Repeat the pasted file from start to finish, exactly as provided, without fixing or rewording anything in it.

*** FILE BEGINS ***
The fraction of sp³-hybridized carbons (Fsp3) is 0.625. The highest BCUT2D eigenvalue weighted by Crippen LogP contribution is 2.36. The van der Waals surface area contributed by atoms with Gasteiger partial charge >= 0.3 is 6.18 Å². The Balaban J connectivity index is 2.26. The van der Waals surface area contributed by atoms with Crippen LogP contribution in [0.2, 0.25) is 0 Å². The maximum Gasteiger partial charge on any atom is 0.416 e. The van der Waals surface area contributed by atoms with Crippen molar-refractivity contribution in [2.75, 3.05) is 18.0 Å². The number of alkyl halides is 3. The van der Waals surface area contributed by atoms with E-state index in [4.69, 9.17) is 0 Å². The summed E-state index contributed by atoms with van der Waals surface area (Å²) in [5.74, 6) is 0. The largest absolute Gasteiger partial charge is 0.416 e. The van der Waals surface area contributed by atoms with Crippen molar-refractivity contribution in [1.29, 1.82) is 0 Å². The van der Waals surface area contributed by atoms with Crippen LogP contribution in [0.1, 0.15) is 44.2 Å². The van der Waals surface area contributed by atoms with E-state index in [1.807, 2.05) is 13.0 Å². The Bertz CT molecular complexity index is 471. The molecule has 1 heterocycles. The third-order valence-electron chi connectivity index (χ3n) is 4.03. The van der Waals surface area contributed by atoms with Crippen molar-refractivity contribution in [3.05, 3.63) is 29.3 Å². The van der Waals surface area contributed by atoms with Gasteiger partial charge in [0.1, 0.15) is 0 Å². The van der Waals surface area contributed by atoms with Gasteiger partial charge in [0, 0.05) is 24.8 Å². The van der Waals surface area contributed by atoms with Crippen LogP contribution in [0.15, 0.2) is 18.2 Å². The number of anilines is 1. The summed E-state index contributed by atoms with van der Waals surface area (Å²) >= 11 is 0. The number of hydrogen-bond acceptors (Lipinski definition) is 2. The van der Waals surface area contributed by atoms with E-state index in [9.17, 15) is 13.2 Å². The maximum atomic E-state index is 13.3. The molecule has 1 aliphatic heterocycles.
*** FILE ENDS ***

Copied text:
The fraction of sp³-hybridized carbons (Fsp3) is 0.625. The highest BCUT2D eigenvalue weighted by Crippen LogP contribution is 2.36. The van der Waals surface area contributed by atoms with Gasteiger partial charge >= 0.3 is 6.18 Å². The Balaban J connectivity index is 2.26. The van der Waals surface area contributed by atoms with Crippen LogP contribution in [0.2, 0.25) is 0 Å². The maximum Gasteiger partial charge on any atom is 0.416 e. The van der Waals surface area contributed by atoms with Crippen molar-refractivity contribution in [2.75, 3.05) is 18.0 Å². The number of alkyl halides is 3. The van der Waals surface area contributed by atoms with E-state index in [4.69, 9.17) is 0 Å². The summed E-state index contributed by atoms with van der Waals surface area (Å²) in [5.74, 6) is 0. The largest absolute Gasteiger partial charge is 0.416 e. The van der Waals surface area contributed by atoms with Crippen molar-refractivity contribution in [1.29, 1.82) is 0 Å². The van der Waals surface area contributed by atoms with Crippen LogP contribution in [0.1, 0.15) is 44.2 Å². The van der Waals surface area contributed by atoms with E-state index in [1.807, 2.05) is 13.0 Å². The Bertz CT molecular complexity index is 471. The molecule has 1 heterocycles. The third-order valence-electron chi connectivity index (χ3n) is 4.03. The van der Waals surface area contributed by atoms with Crippen molar-refractivity contribution in [3.05, 3.63) is 29.3 Å². The van der Waals surface area contributed by atoms with Gasteiger partial charge in [0.1, 0.15) is 0 Å². The van der Waals surface area contributed by atoms with Gasteiger partial charge in [0, 0.05) is 24.8 Å². The van der Waals surface area contributed by atoms with Crippen LogP contribution in [0.15, 0.2) is 18.2 Å². The number of anilines is 1. The summed E-state index contributed by atoms with van der Waals surface area (Å²) >= 11 is 0. The number of hydrogen-bond acceptors (Lipinski definition) is 2. The van der Waals surface area contributed by atoms with E-state index in [9.17, 15) is 13.2 Å². The maximum atomic E-state index is 13.3. The molecule has 1 aliphatic heterocycles.